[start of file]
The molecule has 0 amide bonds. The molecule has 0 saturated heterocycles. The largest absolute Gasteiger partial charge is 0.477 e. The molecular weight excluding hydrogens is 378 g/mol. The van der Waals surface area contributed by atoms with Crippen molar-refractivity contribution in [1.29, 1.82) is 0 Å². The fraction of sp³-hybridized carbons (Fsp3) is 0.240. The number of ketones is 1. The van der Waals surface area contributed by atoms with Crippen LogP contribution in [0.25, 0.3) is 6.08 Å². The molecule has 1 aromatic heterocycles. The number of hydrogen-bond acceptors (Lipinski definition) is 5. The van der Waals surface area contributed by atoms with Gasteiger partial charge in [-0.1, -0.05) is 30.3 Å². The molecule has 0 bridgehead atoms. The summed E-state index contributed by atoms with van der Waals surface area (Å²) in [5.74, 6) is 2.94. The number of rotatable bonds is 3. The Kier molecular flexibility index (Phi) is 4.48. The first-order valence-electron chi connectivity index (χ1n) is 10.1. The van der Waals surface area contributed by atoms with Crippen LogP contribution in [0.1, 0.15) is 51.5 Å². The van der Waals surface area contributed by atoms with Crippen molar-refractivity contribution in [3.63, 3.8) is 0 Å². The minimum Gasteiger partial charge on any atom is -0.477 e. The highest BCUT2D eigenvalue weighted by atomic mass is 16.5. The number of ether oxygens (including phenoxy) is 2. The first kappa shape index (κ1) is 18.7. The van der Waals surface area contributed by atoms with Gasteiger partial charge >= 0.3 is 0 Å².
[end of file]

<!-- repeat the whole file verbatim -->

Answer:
The molecule has 0 amide bonds. The molecule has 0 saturated heterocycles. The largest absolute Gasteiger partial charge is 0.477 e. The molecular weight excluding hydrogens is 378 g/mol. The van der Waals surface area contributed by atoms with Crippen molar-refractivity contribution in [1.29, 1.82) is 0 Å². The fraction of sp³-hybridized carbons (Fsp3) is 0.240. The number of ketones is 1. The van der Waals surface area contributed by atoms with Crippen LogP contribution in [0.25, 0.3) is 6.08 Å². The molecule has 1 aromatic heterocycles. The number of hydrogen-bond acceptors (Lipinski definition) is 5. The van der Waals surface area contributed by atoms with Gasteiger partial charge in [-0.1, -0.05) is 30.3 Å². The molecule has 0 bridgehead atoms. The summed E-state index contributed by atoms with van der Waals surface area (Å²) in [5.74, 6) is 2.94. The number of rotatable bonds is 3. The Kier molecular flexibility index (Phi) is 4.48. The first-order valence-electron chi connectivity index (χ1n) is 10.1. The van der Waals surface area contributed by atoms with Crippen LogP contribution in [0.1, 0.15) is 51.5 Å². The van der Waals surface area contributed by atoms with Crippen molar-refractivity contribution in [3.63, 3.8) is 0 Å². The minimum Gasteiger partial charge on any atom is -0.477 e. The highest BCUT2D eigenvalue weighted by atomic mass is 16.5. The number of ether oxygens (including phenoxy) is 2. The first kappa shape index (κ1) is 18.7. The van der Waals surface area contributed by atoms with Gasteiger partial charge >= 0.3 is 0 Å².